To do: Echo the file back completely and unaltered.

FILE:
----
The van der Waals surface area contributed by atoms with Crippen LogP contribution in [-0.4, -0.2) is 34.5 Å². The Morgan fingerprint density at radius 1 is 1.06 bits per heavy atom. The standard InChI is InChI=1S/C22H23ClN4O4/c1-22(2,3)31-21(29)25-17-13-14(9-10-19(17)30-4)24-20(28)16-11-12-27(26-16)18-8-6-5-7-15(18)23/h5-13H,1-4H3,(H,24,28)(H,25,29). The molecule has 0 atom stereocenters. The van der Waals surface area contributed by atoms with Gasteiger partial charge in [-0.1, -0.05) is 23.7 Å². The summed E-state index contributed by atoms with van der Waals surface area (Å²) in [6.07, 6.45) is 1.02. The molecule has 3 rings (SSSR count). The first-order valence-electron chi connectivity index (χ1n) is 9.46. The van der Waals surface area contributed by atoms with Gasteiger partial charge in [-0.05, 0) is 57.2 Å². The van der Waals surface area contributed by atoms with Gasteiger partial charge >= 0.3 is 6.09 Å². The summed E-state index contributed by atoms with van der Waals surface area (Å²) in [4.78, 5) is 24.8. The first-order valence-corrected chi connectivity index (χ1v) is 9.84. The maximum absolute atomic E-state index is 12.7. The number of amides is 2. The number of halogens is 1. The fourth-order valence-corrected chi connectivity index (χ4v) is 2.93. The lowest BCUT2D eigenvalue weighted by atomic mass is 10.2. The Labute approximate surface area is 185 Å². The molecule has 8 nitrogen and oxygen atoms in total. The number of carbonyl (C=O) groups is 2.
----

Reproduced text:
The van der Waals surface area contributed by atoms with Crippen LogP contribution in [-0.4, -0.2) is 34.5 Å². The Morgan fingerprint density at radius 1 is 1.06 bits per heavy atom. The standard InChI is InChI=1S/C22H23ClN4O4/c1-22(2,3)31-21(29)25-17-13-14(9-10-19(17)30-4)24-20(28)16-11-12-27(26-16)18-8-6-5-7-15(18)23/h5-13H,1-4H3,(H,24,28)(H,25,29). The molecule has 0 atom stereocenters. The van der Waals surface area contributed by atoms with Gasteiger partial charge in [-0.1, -0.05) is 23.7 Å². The summed E-state index contributed by atoms with van der Waals surface area (Å²) in [6.07, 6.45) is 1.02. The molecule has 3 rings (SSSR count). The first-order valence-electron chi connectivity index (χ1n) is 9.46. The van der Waals surface area contributed by atoms with Gasteiger partial charge in [-0.05, 0) is 57.2 Å². The van der Waals surface area contributed by atoms with Gasteiger partial charge >= 0.3 is 6.09 Å². The summed E-state index contributed by atoms with van der Waals surface area (Å²) in [4.78, 5) is 24.8. The first-order valence-corrected chi connectivity index (χ1v) is 9.84. The maximum absolute atomic E-state index is 12.7. The number of amides is 2. The number of halogens is 1. The fourth-order valence-corrected chi connectivity index (χ4v) is 2.93. The lowest BCUT2D eigenvalue weighted by atomic mass is 10.2. The Labute approximate surface area is 185 Å². The molecule has 8 nitrogen and oxygen atoms in total. The number of carbonyl (C=O) groups is 2.